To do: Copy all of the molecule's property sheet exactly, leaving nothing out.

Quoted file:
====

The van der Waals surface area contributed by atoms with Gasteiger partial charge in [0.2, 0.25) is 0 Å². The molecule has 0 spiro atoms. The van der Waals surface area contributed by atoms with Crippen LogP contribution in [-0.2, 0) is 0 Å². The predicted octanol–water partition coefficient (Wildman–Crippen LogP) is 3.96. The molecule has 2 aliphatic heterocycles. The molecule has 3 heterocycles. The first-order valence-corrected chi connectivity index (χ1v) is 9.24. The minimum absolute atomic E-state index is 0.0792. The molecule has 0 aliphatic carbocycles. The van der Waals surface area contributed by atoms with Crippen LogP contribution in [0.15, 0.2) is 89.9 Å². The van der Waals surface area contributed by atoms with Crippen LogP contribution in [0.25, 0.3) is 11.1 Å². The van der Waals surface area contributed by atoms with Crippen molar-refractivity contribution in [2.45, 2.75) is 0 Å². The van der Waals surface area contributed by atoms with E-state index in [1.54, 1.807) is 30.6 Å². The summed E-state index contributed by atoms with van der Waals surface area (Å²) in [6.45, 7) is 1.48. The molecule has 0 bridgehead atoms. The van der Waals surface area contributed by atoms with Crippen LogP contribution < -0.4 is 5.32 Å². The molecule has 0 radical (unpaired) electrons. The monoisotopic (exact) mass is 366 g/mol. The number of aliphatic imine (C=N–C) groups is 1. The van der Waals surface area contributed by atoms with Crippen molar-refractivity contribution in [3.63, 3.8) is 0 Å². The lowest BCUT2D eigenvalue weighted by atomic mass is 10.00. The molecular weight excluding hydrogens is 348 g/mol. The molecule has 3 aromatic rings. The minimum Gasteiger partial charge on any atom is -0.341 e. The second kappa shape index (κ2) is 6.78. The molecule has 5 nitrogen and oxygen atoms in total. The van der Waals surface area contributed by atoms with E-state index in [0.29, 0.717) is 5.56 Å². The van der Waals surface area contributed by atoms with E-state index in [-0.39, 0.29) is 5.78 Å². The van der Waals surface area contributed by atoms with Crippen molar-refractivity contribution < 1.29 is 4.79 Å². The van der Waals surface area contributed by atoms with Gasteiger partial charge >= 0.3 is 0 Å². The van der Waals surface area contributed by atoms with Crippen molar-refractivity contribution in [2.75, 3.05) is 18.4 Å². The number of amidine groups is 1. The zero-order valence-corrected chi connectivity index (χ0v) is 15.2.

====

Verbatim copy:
The van der Waals surface area contributed by atoms with Gasteiger partial charge in [0.2, 0.25) is 0 Å². The molecule has 0 spiro atoms. The van der Waals surface area contributed by atoms with Crippen LogP contribution in [-0.2, 0) is 0 Å². The predicted octanol–water partition coefficient (Wildman–Crippen LogP) is 3.96. The molecule has 2 aliphatic heterocycles. The molecule has 3 heterocycles. The first-order valence-corrected chi connectivity index (χ1v) is 9.24. The minimum absolute atomic E-state index is 0.0792. The molecule has 0 aliphatic carbocycles. The van der Waals surface area contributed by atoms with Crippen LogP contribution in [0.15, 0.2) is 89.9 Å². The van der Waals surface area contributed by atoms with Crippen LogP contribution in [0.25, 0.3) is 11.1 Å². The van der Waals surface area contributed by atoms with Crippen molar-refractivity contribution in [2.45, 2.75) is 0 Å². The van der Waals surface area contributed by atoms with E-state index in [1.54, 1.807) is 30.6 Å². The summed E-state index contributed by atoms with van der Waals surface area (Å²) in [6.45, 7) is 1.48. The molecule has 0 bridgehead atoms. The van der Waals surface area contributed by atoms with Crippen LogP contribution < -0.4 is 5.32 Å². The molecule has 0 radical (unpaired) electrons. The monoisotopic (exact) mass is 366 g/mol. The number of aliphatic imine (C=N–C) groups is 1. The van der Waals surface area contributed by atoms with Crippen molar-refractivity contribution in [3.63, 3.8) is 0 Å². The lowest BCUT2D eigenvalue weighted by atomic mass is 10.00. The molecular weight excluding hydrogens is 348 g/mol. The molecule has 3 aromatic rings. The minimum Gasteiger partial charge on any atom is -0.341 e. The second kappa shape index (κ2) is 6.78. The molecule has 5 nitrogen and oxygen atoms in total. The van der Waals surface area contributed by atoms with E-state index in [0.29, 0.717) is 5.56 Å². The van der Waals surface area contributed by atoms with E-state index in [-0.39, 0.29) is 5.78 Å². The van der Waals surface area contributed by atoms with Crippen molar-refractivity contribution < 1.29 is 4.79 Å². The van der Waals surface area contributed by atoms with Gasteiger partial charge >= 0.3 is 0 Å². The van der Waals surface area contributed by atoms with Crippen molar-refractivity contribution in [2.75, 3.05) is 18.4 Å². The number of amidine groups is 1. The zero-order valence-corrected chi connectivity index (χ0v) is 15.2.